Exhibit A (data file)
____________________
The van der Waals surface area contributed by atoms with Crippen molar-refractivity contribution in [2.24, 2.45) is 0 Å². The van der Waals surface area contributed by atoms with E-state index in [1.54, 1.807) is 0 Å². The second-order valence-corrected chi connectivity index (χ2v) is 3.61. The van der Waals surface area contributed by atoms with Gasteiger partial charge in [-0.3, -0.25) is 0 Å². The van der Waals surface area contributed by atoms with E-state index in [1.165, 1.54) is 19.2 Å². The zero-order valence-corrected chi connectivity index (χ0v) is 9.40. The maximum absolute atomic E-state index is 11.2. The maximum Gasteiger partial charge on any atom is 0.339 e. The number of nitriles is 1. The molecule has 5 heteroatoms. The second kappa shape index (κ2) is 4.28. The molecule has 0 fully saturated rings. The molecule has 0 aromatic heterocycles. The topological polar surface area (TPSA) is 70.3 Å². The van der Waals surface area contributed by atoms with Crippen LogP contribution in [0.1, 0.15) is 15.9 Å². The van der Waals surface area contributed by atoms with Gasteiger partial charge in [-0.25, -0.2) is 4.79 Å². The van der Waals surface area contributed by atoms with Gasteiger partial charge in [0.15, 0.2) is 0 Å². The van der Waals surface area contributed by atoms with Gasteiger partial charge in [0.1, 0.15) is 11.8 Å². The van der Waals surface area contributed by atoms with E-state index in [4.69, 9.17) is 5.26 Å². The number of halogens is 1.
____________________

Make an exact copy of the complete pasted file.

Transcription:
The van der Waals surface area contributed by atoms with Crippen molar-refractivity contribution in [2.24, 2.45) is 0 Å². The van der Waals surface area contributed by atoms with E-state index in [1.54, 1.807) is 0 Å². The second-order valence-corrected chi connectivity index (χ2v) is 3.61. The van der Waals surface area contributed by atoms with Gasteiger partial charge in [-0.3, -0.25) is 0 Å². The van der Waals surface area contributed by atoms with E-state index in [1.165, 1.54) is 19.2 Å². The zero-order valence-corrected chi connectivity index (χ0v) is 9.40. The maximum absolute atomic E-state index is 11.2. The maximum Gasteiger partial charge on any atom is 0.339 e. The number of nitriles is 1. The molecule has 5 heteroatoms. The second kappa shape index (κ2) is 4.28. The molecule has 0 fully saturated rings. The molecule has 0 aromatic heterocycles. The topological polar surface area (TPSA) is 70.3 Å². The van der Waals surface area contributed by atoms with Crippen LogP contribution in [0.1, 0.15) is 15.9 Å². The van der Waals surface area contributed by atoms with Gasteiger partial charge in [-0.25, -0.2) is 4.79 Å². The van der Waals surface area contributed by atoms with Gasteiger partial charge in [0.15, 0.2) is 0 Å². The van der Waals surface area contributed by atoms with Gasteiger partial charge in [0.1, 0.15) is 11.8 Å². The van der Waals surface area contributed by atoms with E-state index in [4.69, 9.17) is 5.26 Å². The number of halogens is 1.